The fate of the Affordable Care Act (ACA), known as Obamacare, lies with the Supreme Court: The nation’s highest court will begin to hear arguments on Nov. 10 about the health care law’s constitutionality.
A ruling on the ACA’s “individual mandate” provision, and potentially the entire law, is expected in the spring of 2021.
And beyond forcing millions of Americans off their health insurance, a repeal of the ACA would bring a major tax cut for the richest Americans. According to research from the Tax Policy Center (TPC), the top 0.1% would receive a tax cut of $198,250 per year while the top 1% of Americans would see a tax cut of $32,370. (The Center for American Progress (CAP) came to a similar conclusion, citing the TPC data.)
“We knew that repealing ACA would be a windfall for the wealthy,” Seth Hanlon, a senior fellow at CAP, told Yahoo Finance. “But the magnitude of the tax cut for the top 0.1% — people making $3.8 million and upwards — is still stunning.”
‘Repealing it would unwind all that’
The ACA is funded by taxpayer dollars, which is part of the reason why the GOP has spent years attempting to dismantle the landmark law.
Individuals who make more than $200,000 a year are required to pay a 3.8% net investment income tax (NIIT), which applies to investment, income dividends, capital gains, royalties, etc. Some Americans in that income bracket are also subject to the additional 0.9% Medicare tax.
“The ACA expanded health care for low- and middle-income people and financed it largely with a tax increase on the rich,” Hanlon explained. “Repealing it would unwind all that. And specifically, the biggest tax provision was a new 3.8% tax on the investment income of high-income people. Since investment income like capital gains and dividends is extremely skewed toward the very wealthy, that is who would benefit the most from eliminating the tax.”
Many components of the ACA are tied to taxes. Obamacare’s initial individual mandate, before it was repealed by the GOP tax law in 2018, included a tax penalty for not having some kind of health insurance that was included as a way to protect those with pre-existing conditions.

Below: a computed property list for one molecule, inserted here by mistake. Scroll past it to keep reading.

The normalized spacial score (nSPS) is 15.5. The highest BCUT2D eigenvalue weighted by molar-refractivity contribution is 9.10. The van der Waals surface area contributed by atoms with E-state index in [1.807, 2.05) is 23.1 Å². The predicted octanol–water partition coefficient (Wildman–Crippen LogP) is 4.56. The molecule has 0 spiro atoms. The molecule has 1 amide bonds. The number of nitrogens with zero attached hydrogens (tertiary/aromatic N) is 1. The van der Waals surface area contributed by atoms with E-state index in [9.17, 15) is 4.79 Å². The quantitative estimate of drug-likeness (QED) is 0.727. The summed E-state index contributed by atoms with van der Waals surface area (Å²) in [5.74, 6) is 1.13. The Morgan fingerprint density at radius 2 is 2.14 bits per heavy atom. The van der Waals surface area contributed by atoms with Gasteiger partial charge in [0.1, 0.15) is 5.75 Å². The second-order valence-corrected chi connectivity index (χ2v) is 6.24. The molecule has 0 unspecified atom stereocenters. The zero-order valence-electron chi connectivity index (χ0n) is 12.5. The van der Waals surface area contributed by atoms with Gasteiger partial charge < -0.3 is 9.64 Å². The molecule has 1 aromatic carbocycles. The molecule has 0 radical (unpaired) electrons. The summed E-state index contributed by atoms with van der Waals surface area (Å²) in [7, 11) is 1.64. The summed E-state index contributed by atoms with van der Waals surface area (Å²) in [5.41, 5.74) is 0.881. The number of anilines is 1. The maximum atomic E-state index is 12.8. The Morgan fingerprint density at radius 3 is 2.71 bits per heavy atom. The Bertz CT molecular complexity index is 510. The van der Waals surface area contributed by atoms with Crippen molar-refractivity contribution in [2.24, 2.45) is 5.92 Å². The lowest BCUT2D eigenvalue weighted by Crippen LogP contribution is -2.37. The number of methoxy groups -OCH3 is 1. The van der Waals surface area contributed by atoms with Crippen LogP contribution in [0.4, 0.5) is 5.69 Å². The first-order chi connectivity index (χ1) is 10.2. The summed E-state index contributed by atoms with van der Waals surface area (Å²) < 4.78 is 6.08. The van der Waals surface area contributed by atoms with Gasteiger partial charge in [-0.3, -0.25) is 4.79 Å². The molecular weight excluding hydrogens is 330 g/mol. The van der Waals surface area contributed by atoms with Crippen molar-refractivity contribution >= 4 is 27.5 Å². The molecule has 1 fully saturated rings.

“The way Congress did it made this trade-off,” Howard Gleckman, senior fellow at the Urban Brookings Tax Policy Center, told Yahoo Finance. “It said that insurance companies are required to sell insurance. I cannot prevent you from buying insurance because you have pre-existing conditions. That was the first piece of it.”
Gleckman stressed that this potential tax cut has been clear since the ACA’s inception back in 2010.
“Nobody made any secret of it,” he explained. “When the Obama administration and Congress proposed this, they said that these new taxes are ones on individuals, ‘We’re only going to apply to people who make more than $200,000 a year.’ It was really clear that was the target of this and that if the ACA was replaced either by Congress or declared unconstitutional by the court, the people who would benefit from it were the people who paid the tax in the first place, starting in 2010.”
‘Add insult to injury’
CAP’s Hanlon was critical about the fact that a repeal of the ACA would benefit higher-income Americans in addition to taking away health insurance from those who need it most.
“One striking thing about the pandemic is that the wealth of billionaires has continued to swell, even as millions of people have lost their jobs and livelihoods,” Hanlon said. “Cutting those billionaires’ taxes at this moment in time would add insult to injury.”
Data has shown that American billionaires saw their wealth increase by $406 billion, which is roughly 14% of their net worth, in the first six weeks of the coronavirus pandemic. It has continued to grow since then.
And while many of the taxes tied to the ACA have been repealed, there is still a fee paid by prescription drug companies: the excise tax known as the Branded Prescription Drug Fee. If that were eliminated, pharmaceutical companies would pay $2.8 billion less in taxes each year.
At the same time, taxes on the lower and middle classes would increase.
“The ACA established tax credits that help people afford health insurance purchased in the marketplaces, Hanlon said. “Those tax credits go to low- and middle-income households, to lower their premiums. The average premium tax credit is about $500 per month. If ACA is repealed, those premium tax credits would be repealed as well. In other words, it would raise taxes on low- and middle-income households while cutting taxes on the very wealthy.”
Adriana Belmonte is a reporter and editor covering politics and health care policy for Yahoo Finance. You can follow her on Twitter @adrianambells.